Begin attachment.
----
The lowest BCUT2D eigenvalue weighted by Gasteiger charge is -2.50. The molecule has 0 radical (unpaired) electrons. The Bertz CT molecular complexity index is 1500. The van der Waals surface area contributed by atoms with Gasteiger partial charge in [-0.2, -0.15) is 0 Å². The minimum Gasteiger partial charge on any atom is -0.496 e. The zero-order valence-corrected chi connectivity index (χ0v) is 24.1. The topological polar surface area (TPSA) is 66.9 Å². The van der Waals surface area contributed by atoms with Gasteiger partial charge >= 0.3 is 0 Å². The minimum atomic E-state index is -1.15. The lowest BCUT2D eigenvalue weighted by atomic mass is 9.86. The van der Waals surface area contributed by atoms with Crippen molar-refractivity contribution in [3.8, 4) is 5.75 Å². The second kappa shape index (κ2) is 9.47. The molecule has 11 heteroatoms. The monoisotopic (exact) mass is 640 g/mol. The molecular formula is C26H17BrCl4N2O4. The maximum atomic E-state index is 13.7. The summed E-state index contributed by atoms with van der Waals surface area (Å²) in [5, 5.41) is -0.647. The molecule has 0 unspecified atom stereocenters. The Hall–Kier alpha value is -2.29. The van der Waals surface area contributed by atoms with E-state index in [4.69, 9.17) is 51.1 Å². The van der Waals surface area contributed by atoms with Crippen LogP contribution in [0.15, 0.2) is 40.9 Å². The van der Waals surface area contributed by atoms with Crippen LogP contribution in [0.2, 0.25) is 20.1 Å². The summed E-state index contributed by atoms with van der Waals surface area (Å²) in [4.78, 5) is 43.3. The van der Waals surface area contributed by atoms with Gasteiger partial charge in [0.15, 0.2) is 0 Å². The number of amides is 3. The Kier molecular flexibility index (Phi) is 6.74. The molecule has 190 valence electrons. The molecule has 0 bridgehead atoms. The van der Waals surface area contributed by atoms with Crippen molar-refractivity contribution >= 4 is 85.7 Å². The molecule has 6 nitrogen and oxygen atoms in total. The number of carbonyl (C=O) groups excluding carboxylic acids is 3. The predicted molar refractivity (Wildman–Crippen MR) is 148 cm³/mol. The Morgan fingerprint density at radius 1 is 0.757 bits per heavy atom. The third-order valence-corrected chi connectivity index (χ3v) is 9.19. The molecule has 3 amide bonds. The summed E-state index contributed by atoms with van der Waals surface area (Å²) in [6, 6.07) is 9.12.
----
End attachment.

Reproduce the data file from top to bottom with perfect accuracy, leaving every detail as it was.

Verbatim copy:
The lowest BCUT2D eigenvalue weighted by Gasteiger charge is -2.50. The molecule has 0 radical (unpaired) electrons. The Bertz CT molecular complexity index is 1500. The van der Waals surface area contributed by atoms with Gasteiger partial charge in [-0.2, -0.15) is 0 Å². The minimum Gasteiger partial charge on any atom is -0.496 e. The zero-order valence-corrected chi connectivity index (χ0v) is 24.1. The topological polar surface area (TPSA) is 66.9 Å². The van der Waals surface area contributed by atoms with Gasteiger partial charge >= 0.3 is 0 Å². The minimum atomic E-state index is -1.15. The lowest BCUT2D eigenvalue weighted by atomic mass is 9.86. The van der Waals surface area contributed by atoms with Crippen molar-refractivity contribution in [3.8, 4) is 5.75 Å². The second kappa shape index (κ2) is 9.47. The molecule has 11 heteroatoms. The monoisotopic (exact) mass is 640 g/mol. The molecular formula is C26H17BrCl4N2O4. The maximum atomic E-state index is 13.7. The summed E-state index contributed by atoms with van der Waals surface area (Å²) in [5, 5.41) is -0.647. The molecule has 0 unspecified atom stereocenters. The Hall–Kier alpha value is -2.29. The van der Waals surface area contributed by atoms with E-state index in [4.69, 9.17) is 51.1 Å². The van der Waals surface area contributed by atoms with Crippen LogP contribution in [0.15, 0.2) is 40.9 Å². The van der Waals surface area contributed by atoms with Crippen LogP contribution in [0.2, 0.25) is 20.1 Å². The summed E-state index contributed by atoms with van der Waals surface area (Å²) in [4.78, 5) is 43.3. The van der Waals surface area contributed by atoms with Gasteiger partial charge in [0.15, 0.2) is 0 Å². The number of amides is 3. The Kier molecular flexibility index (Phi) is 6.74. The molecule has 190 valence electrons. The molecule has 0 bridgehead atoms. The van der Waals surface area contributed by atoms with Crippen molar-refractivity contribution >= 4 is 85.7 Å². The molecule has 6 nitrogen and oxygen atoms in total. The number of carbonyl (C=O) groups excluding carboxylic acids is 3. The predicted molar refractivity (Wildman–Crippen MR) is 148 cm³/mol. The Morgan fingerprint density at radius 1 is 0.757 bits per heavy atom. The third-order valence-corrected chi connectivity index (χ3v) is 9.19. The molecule has 3 amide bonds. The summed E-state index contributed by atoms with van der Waals surface area (Å²) in [6, 6.07) is 9.12.